Bzzzzzzz, pffff, pffff, thump, thump. Is this working? Can you hear me in the back row? (Pause.) All right, would everyone please sit down?
As bicycling loyalists, we've gathered this evening as a show of solidarity. With the glorious Missoula summer ahead of us, the time for bicycling is now! I know you're distraught about motorists constantly ignoring you and. ... Here's a tissue, ma'am.
Sir, please sit down. (Pause.) I empathize with the fact an SUV pulled out in front of you last week. (Pause.) Listen mister, taking your shirt off and beating your chest isn't going to solve anything. If everyone would remain calm and stop throwing empty chain-lube bottles. . . .
Okay, we all know bicycling is a fantastic way to save on fuel, maintenance, and insurance. Plus, as the gentleman in the back just yelled, we all could benefit from burning a few calories. ... No, ma'am. I'm not calling you fat.
Question from lady in the pink dress. (Pause.) I believe you're mistaken. Carrying a loaded sidearm to fend off motorists isn't a good cycling strategy. More cyclists will increase awareness and being observant, defensive riders while remembering a few common-sense rules will keep everyone safe.
First, always obey the traffic laws including signaling and stopping at stop signs and lights. Accidents often occur when cyclists' actions are unpredictable.
Secondly, riding on the wrong side of the road to improve safety is a falsehood. Doing so confuses motorists, as they can't rely on where a cyclist might be. It effectively reduces reaction time by making the closing speed much faster.
Ma'am, would you please give me back the microphone? (Pause.) No, I don't need you to calculate the reaction time for a cyclist going the wrong way. I'm sure it isn't much. Remember to use a side-view mirror on your helmet or handlebars to observe the traffic behind you.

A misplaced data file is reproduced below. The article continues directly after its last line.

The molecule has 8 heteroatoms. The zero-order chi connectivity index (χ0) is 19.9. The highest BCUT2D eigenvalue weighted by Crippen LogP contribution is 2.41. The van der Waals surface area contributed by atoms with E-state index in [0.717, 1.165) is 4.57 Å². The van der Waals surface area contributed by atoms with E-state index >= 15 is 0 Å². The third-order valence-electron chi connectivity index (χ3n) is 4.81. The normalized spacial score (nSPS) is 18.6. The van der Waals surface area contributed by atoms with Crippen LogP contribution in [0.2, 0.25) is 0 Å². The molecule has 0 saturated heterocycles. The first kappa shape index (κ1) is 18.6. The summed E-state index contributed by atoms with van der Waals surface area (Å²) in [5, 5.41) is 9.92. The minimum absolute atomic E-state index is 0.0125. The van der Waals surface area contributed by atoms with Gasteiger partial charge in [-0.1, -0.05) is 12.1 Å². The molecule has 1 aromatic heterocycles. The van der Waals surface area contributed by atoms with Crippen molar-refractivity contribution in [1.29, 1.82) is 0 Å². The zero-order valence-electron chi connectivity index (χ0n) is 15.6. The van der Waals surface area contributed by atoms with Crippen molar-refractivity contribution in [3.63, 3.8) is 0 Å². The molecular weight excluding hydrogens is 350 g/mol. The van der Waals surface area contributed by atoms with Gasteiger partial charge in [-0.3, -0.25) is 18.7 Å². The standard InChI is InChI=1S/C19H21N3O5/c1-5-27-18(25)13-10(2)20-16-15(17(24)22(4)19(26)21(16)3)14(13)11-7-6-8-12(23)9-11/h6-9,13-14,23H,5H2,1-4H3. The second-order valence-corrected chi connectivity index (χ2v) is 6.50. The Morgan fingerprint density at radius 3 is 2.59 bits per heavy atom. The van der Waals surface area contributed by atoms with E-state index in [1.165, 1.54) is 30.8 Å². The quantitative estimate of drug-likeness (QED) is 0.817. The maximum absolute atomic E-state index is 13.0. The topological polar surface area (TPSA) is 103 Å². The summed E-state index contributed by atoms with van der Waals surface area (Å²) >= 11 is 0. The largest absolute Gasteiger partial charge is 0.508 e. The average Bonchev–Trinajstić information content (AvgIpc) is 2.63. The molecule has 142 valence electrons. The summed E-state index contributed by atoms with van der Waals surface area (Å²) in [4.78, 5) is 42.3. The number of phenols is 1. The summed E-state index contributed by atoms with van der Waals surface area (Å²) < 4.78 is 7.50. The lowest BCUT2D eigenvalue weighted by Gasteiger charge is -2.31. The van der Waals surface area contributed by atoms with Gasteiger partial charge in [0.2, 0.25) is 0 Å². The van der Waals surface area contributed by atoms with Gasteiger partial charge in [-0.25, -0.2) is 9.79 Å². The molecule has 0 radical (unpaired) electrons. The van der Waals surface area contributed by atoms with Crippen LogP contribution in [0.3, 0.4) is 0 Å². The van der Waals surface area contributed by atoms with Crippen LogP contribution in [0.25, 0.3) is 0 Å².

The third safety reminder is to stay off sidewalks. Pedestrians are fragile things; let's remember to steer clear of their pathways. Also, exiting a sidewalk on a speeding bike isn't something a motorist typically expects.
Yes, guy sitting on that lady's lap. (Pause.) Thanks, I did forget about stop, look, and listen. Many bicycle fatalities come from riders entering traffic without paying attention. In the technological age, gadget distractions are plentiful for both motorists and cyclists. When riding, please avoid headphones and cell phones. Hearing is one of the best alarms you have.
Gentleman gesticulating in the third row. (Pause.) Oh, I get it. While hand gestures like that can make a point, they also affect control of the bicycle. Motorists do make mistakes but let's not generate hard feelings by assuming, and gesturing, for the worst.
Would someone please open the back doors? It's getting really stuffy up here. (Pause.) Thanks. We've all had a close call with a vehicle resulting a "fight or flight" verbal outburst. (Pause.) OK, there's another fine example from the shirtless guy. Let's all learn to curb our tongues if only to exhibit how cyclists are in-control, courteous people.
Hey, would the owner of the kid throwing M&Ms off the balcony get him to stop? (Pause.) Of course, there is a generous helping of drivers who honor everyone's right to be on the road - even bicyclists. They let us go first at four-way stops, give us a wide berth while passing, slow down when approaching us on a dirt road, and wave at us in a gesture of friendship. These are the enlightened ones. May their numbers multiply and the IRS look favorably upon them.
That's all I have. Thanks for coming. Ride often and ride safely. Would somebody please find that guy his shirt?
Joe Barnhart writes from Dillon. Send comments to firstname.lastname@example.org.